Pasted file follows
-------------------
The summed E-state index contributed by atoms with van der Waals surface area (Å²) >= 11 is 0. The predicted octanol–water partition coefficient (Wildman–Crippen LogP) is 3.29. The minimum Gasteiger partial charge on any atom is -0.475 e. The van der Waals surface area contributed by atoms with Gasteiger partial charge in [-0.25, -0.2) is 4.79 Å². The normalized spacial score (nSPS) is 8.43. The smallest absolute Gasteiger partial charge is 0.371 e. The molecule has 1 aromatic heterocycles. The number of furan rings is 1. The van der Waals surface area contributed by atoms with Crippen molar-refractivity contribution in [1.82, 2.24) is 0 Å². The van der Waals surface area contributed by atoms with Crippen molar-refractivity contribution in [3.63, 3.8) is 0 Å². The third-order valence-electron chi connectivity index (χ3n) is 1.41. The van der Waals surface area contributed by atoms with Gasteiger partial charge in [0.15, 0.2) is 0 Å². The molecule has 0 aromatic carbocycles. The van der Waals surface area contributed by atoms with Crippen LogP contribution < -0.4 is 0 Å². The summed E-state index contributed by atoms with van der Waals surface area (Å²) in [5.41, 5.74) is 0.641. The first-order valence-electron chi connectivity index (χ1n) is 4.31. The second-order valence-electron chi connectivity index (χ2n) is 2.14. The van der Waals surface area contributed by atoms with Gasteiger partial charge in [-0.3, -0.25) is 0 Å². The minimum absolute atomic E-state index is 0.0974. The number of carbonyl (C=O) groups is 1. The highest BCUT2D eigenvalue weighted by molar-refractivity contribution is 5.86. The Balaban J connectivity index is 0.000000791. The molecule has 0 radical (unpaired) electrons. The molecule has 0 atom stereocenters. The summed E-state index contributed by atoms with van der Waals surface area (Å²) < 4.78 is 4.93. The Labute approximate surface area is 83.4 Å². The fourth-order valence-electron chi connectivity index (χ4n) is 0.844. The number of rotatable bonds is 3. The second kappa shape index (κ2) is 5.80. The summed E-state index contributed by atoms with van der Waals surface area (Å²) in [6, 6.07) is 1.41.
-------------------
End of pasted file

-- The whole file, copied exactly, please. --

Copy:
The summed E-state index contributed by atoms with van der Waals surface area (Å²) >= 11 is 0. The predicted octanol–water partition coefficient (Wildman–Crippen LogP) is 3.29. The minimum Gasteiger partial charge on any atom is -0.475 e. The van der Waals surface area contributed by atoms with Gasteiger partial charge in [-0.25, -0.2) is 4.79 Å². The normalized spacial score (nSPS) is 8.43. The smallest absolute Gasteiger partial charge is 0.371 e. The molecule has 1 aromatic heterocycles. The number of furan rings is 1. The van der Waals surface area contributed by atoms with Crippen molar-refractivity contribution in [1.82, 2.24) is 0 Å². The van der Waals surface area contributed by atoms with Crippen molar-refractivity contribution in [3.63, 3.8) is 0 Å². The third-order valence-electron chi connectivity index (χ3n) is 1.41. The van der Waals surface area contributed by atoms with Gasteiger partial charge in [0.15, 0.2) is 0 Å². The molecule has 0 aromatic carbocycles. The van der Waals surface area contributed by atoms with Crippen LogP contribution < -0.4 is 0 Å². The summed E-state index contributed by atoms with van der Waals surface area (Å²) in [5.41, 5.74) is 0.641. The first-order valence-electron chi connectivity index (χ1n) is 4.31. The second-order valence-electron chi connectivity index (χ2n) is 2.14. The van der Waals surface area contributed by atoms with Gasteiger partial charge in [-0.3, -0.25) is 0 Å². The minimum absolute atomic E-state index is 0.0974. The number of carbonyl (C=O) groups is 1. The highest BCUT2D eigenvalue weighted by molar-refractivity contribution is 5.86. The Balaban J connectivity index is 0.000000791. The molecule has 0 radical (unpaired) electrons. The molecule has 0 atom stereocenters. The summed E-state index contributed by atoms with van der Waals surface area (Å²) < 4.78 is 4.93. The Labute approximate surface area is 83.4 Å². The fourth-order valence-electron chi connectivity index (χ4n) is 0.844. The number of rotatable bonds is 3. The second kappa shape index (κ2) is 5.80. The summed E-state index contributed by atoms with van der Waals surface area (Å²) in [6, 6.07) is 1.41.